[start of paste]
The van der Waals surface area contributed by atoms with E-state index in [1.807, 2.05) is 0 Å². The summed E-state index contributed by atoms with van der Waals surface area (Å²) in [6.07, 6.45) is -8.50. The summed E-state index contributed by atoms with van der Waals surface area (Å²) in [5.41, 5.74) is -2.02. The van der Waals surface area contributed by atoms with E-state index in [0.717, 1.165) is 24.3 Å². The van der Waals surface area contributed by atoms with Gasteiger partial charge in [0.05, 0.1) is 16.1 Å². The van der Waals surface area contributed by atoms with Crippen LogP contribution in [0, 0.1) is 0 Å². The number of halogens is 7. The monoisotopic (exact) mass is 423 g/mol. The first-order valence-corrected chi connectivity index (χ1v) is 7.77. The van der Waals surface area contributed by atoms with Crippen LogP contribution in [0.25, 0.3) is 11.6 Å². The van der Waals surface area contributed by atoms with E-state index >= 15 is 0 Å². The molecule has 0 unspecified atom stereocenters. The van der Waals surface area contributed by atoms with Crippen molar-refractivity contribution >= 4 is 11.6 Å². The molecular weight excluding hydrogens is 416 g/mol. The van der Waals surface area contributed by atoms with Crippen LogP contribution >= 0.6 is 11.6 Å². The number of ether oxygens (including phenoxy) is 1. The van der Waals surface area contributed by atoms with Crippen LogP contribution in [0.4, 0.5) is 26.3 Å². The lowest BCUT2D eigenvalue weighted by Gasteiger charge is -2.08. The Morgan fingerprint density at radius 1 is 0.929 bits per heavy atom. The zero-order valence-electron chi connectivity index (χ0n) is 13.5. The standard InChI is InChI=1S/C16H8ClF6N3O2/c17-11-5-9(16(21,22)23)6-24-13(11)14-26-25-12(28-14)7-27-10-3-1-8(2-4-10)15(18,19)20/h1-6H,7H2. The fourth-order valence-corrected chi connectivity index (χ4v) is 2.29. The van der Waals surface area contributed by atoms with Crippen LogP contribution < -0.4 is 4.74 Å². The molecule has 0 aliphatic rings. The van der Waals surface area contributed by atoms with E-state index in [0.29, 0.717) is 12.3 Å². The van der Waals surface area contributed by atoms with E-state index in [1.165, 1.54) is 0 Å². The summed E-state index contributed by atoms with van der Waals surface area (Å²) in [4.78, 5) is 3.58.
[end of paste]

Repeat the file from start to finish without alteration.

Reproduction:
The van der Waals surface area contributed by atoms with E-state index in [1.807, 2.05) is 0 Å². The summed E-state index contributed by atoms with van der Waals surface area (Å²) in [6.07, 6.45) is -8.50. The summed E-state index contributed by atoms with van der Waals surface area (Å²) in [5.41, 5.74) is -2.02. The van der Waals surface area contributed by atoms with E-state index in [0.717, 1.165) is 24.3 Å². The van der Waals surface area contributed by atoms with Gasteiger partial charge in [0.05, 0.1) is 16.1 Å². The van der Waals surface area contributed by atoms with Crippen LogP contribution in [0, 0.1) is 0 Å². The number of halogens is 7. The monoisotopic (exact) mass is 423 g/mol. The first-order valence-corrected chi connectivity index (χ1v) is 7.77. The van der Waals surface area contributed by atoms with Crippen LogP contribution in [0.25, 0.3) is 11.6 Å². The van der Waals surface area contributed by atoms with E-state index >= 15 is 0 Å². The molecule has 0 unspecified atom stereocenters. The van der Waals surface area contributed by atoms with Crippen molar-refractivity contribution >= 4 is 11.6 Å². The molecular weight excluding hydrogens is 416 g/mol. The van der Waals surface area contributed by atoms with Crippen LogP contribution >= 0.6 is 11.6 Å². The number of ether oxygens (including phenoxy) is 1. The van der Waals surface area contributed by atoms with Crippen LogP contribution in [0.4, 0.5) is 26.3 Å². The lowest BCUT2D eigenvalue weighted by Gasteiger charge is -2.08. The Morgan fingerprint density at radius 1 is 0.929 bits per heavy atom. The zero-order valence-electron chi connectivity index (χ0n) is 13.5. The standard InChI is InChI=1S/C16H8ClF6N3O2/c17-11-5-9(16(21,22)23)6-24-13(11)14-26-25-12(28-14)7-27-10-3-1-8(2-4-10)15(18,19)20/h1-6H,7H2. The fourth-order valence-corrected chi connectivity index (χ4v) is 2.29. The van der Waals surface area contributed by atoms with Crippen LogP contribution < -0.4 is 4.74 Å². The molecule has 0 aliphatic rings. The van der Waals surface area contributed by atoms with E-state index in [0.29, 0.717) is 12.3 Å². The van der Waals surface area contributed by atoms with E-state index in [1.165, 1.54) is 0 Å². The summed E-state index contributed by atoms with van der Waals surface area (Å²) in [4.78, 5) is 3.58.